Iran-Saudi Relations: the Foreign Policy of Sectarianism

Underpinned by confrontation with Iran, the Gulf Arab states have pursued increasingly hardline foreign policies. Razmik Krikorian examines the sharpening sectarian politics in the Middle East. 

In recent years, the foreign policies of the Gulf Arab states, namely Saudi Arabia, the United Arab Emirates (UAE), and Qatar, have become increasingly bellicose and more openly sectarian towards Iran.

Important drivers of this trend have been the rise to power of Islamist regimes in a number of Arab countries, the spread of terrorist groups, notably the Islamic State, as well as the changing geopolitical landscape of the region following the nuclear deal with Iran in July 2015.

In particular, Iran’s “return” to the international fold is viewed in Riyadh and other regional capitals as a significant threat that alters the status quo.

Iran’s Growing Influence

Since the wave of social and political unrest that swept the Arab world in 2011, Gulf Arab states have sought to safeguard their regimes from the dangers of popular revolt.

But while the Gulf Arab states have endeavored to maintain the status quo in the region, Iran has instead attempted to exploit internal divisions within countries in order to strengthen the hand of pro-Shiite forces.

In early February 2011, the Shia uprising in Bahrain (where Shiites constitute 80 percent of the population) was a wake-up call to the Gulf Arab regimes. Rightly or wrongly perceiving the hand of Iran in instigating the uprising, Saudi Arabia and the UAE intervened by sending in troops.

Iranian influence also extends to Yemen, where on September 23, 2014, Houthi Shia rebels took control of the capital Sanaa. The Gulf Arab states have accused Tehran of providing military and financial support to the rebels.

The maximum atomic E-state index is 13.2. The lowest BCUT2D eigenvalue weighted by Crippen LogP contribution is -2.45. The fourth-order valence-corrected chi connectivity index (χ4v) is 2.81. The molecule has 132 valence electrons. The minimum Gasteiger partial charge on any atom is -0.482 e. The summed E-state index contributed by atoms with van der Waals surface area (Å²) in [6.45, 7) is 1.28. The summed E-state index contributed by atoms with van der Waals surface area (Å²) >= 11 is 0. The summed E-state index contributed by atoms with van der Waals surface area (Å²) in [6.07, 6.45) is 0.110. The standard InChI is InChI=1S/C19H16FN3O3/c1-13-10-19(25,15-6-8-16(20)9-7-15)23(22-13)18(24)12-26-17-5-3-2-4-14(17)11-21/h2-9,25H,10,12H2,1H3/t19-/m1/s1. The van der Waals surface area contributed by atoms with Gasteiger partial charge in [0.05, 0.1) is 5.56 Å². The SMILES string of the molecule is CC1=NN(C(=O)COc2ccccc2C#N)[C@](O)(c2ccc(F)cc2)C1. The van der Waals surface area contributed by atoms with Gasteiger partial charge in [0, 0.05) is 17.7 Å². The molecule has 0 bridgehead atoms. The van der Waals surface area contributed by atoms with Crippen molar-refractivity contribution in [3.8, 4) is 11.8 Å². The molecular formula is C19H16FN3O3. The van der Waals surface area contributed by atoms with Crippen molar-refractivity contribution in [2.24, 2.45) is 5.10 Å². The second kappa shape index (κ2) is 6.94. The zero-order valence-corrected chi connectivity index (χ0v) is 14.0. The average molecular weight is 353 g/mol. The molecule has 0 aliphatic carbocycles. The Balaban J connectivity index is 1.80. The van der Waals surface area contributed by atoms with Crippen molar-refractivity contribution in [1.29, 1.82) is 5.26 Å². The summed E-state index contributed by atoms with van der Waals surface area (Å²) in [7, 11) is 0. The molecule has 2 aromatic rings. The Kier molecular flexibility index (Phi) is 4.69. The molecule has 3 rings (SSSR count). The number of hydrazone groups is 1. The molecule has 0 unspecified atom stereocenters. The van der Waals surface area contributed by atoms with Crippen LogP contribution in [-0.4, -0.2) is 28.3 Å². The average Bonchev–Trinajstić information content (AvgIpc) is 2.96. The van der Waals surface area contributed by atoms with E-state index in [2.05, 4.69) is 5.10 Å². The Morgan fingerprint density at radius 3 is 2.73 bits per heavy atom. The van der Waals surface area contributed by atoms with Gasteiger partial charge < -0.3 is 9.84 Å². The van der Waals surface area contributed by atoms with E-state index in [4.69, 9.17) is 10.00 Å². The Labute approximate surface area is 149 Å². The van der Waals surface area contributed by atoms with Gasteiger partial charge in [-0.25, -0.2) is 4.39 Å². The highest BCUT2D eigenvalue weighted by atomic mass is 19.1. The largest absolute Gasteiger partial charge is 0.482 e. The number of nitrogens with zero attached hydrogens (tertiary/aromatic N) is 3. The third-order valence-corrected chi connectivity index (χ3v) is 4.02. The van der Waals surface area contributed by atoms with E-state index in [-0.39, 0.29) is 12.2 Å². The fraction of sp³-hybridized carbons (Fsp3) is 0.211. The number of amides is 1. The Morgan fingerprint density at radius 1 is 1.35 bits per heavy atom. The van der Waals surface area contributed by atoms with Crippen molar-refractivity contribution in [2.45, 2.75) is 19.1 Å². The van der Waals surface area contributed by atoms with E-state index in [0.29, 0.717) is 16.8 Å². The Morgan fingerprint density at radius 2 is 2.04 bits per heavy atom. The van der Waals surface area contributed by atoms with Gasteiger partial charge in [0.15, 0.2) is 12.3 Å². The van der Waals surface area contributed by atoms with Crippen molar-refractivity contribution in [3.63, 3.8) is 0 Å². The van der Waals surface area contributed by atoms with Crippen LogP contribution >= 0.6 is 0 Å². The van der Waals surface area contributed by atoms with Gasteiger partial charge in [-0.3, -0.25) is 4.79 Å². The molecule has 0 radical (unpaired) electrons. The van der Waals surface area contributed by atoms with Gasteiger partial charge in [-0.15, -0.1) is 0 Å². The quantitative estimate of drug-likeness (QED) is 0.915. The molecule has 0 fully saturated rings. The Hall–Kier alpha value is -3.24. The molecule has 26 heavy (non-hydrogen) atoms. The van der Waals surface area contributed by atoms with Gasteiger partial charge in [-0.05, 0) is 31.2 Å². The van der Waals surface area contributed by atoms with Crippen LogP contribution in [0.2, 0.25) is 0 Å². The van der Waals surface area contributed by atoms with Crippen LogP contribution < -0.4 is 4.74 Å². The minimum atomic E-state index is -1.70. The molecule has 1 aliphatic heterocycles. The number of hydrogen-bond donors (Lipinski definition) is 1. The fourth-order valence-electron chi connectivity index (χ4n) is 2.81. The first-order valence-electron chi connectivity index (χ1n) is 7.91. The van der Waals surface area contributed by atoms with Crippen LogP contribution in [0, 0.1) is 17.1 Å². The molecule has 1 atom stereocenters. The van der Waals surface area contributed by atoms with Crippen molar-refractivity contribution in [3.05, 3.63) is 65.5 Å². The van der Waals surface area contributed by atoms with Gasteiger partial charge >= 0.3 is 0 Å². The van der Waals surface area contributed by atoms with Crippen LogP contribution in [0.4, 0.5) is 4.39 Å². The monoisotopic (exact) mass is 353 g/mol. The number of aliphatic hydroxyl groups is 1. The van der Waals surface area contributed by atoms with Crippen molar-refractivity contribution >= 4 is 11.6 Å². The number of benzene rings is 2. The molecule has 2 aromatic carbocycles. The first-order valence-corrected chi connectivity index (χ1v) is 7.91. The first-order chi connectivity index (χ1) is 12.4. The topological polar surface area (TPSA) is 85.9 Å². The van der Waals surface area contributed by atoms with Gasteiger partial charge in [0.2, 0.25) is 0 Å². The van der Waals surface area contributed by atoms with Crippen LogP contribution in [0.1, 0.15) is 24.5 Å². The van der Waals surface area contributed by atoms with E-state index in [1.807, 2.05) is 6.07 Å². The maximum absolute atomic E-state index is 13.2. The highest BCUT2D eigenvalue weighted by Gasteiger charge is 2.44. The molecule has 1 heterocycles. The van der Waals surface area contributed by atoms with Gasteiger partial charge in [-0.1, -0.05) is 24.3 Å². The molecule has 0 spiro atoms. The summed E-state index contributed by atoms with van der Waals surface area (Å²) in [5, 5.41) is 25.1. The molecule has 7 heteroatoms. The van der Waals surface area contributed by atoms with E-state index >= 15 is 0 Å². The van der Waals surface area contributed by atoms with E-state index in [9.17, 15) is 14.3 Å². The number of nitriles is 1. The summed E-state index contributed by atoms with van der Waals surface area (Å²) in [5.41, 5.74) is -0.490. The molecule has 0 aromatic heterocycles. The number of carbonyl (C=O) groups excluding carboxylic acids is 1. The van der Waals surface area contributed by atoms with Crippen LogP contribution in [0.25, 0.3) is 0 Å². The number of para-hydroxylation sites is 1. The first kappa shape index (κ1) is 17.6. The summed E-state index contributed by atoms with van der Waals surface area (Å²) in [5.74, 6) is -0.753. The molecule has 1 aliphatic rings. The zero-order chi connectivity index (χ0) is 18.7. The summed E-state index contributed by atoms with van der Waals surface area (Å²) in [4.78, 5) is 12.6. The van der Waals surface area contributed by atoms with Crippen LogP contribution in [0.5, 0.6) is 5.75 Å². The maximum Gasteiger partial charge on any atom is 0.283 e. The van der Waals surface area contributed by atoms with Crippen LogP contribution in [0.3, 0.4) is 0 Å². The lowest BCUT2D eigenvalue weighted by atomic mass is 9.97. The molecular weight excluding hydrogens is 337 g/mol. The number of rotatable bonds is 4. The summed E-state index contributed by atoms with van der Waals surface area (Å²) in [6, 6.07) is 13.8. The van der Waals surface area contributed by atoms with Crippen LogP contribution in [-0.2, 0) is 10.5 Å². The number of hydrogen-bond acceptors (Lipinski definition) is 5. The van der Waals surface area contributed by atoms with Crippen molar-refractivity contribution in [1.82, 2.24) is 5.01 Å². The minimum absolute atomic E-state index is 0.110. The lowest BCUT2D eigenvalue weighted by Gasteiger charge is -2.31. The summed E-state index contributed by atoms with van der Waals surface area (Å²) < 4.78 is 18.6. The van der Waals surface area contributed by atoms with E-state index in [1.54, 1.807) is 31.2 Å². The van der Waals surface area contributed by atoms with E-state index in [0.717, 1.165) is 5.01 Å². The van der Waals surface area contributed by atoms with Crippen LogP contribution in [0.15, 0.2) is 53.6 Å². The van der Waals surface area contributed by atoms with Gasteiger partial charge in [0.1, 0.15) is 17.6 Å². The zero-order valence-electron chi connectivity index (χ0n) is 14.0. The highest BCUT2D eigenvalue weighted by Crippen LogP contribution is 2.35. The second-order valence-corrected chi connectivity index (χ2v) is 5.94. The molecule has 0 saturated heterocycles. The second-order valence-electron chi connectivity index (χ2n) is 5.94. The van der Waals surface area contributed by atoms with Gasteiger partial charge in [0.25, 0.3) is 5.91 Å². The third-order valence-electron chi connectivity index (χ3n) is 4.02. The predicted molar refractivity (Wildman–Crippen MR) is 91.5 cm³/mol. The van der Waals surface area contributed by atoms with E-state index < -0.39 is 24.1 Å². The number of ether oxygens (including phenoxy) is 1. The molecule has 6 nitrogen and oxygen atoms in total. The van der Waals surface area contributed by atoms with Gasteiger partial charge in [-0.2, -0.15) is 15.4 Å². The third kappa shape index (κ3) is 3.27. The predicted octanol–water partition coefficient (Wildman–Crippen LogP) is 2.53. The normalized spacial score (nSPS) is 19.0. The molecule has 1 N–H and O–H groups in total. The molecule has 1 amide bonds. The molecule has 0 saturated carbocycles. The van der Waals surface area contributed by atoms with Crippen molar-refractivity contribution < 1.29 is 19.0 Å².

The Saudi-Iranian proxy conflict is also readily apparent in Syria with Iran providing significant backing to the Syrian government whilst Saudi Arabia, Qatar, and Turkey have sided with the anti-government forces.

The growing influence of Iran thus represents a common concern for the Gulf Arab states. This concern has only increased since the signing of the nuclear deal, under which Iran’s nuclear capabilities will be reduced in exchange for the lifting of sanctions on it. A significant outcome of this will be the unfreezing of Iranian assets in foreign banks from oil revenues. Estimated at 100-140 billion dollars, it may enable Iran to provide even more support to its allies.

Saudi Arabia believes that this agreement has changed the balance of power in the region in favor of its rival Iran, especially in light of the U.S.’s foreign policy “pivot” away from the Middle East and towards Asia.

New Hardline Foreign Policy

It is in this context that one may understand the new hardline foreign policy of the Arab Gulf States. This shift can be summarized in three main points: first, sectarianism, anti-Shiite mobilization as a tool to blunt the influence of Iran; second, moves towards building regional alliances which do not depend on Washington; and third, a move from preventive policies to offensive policies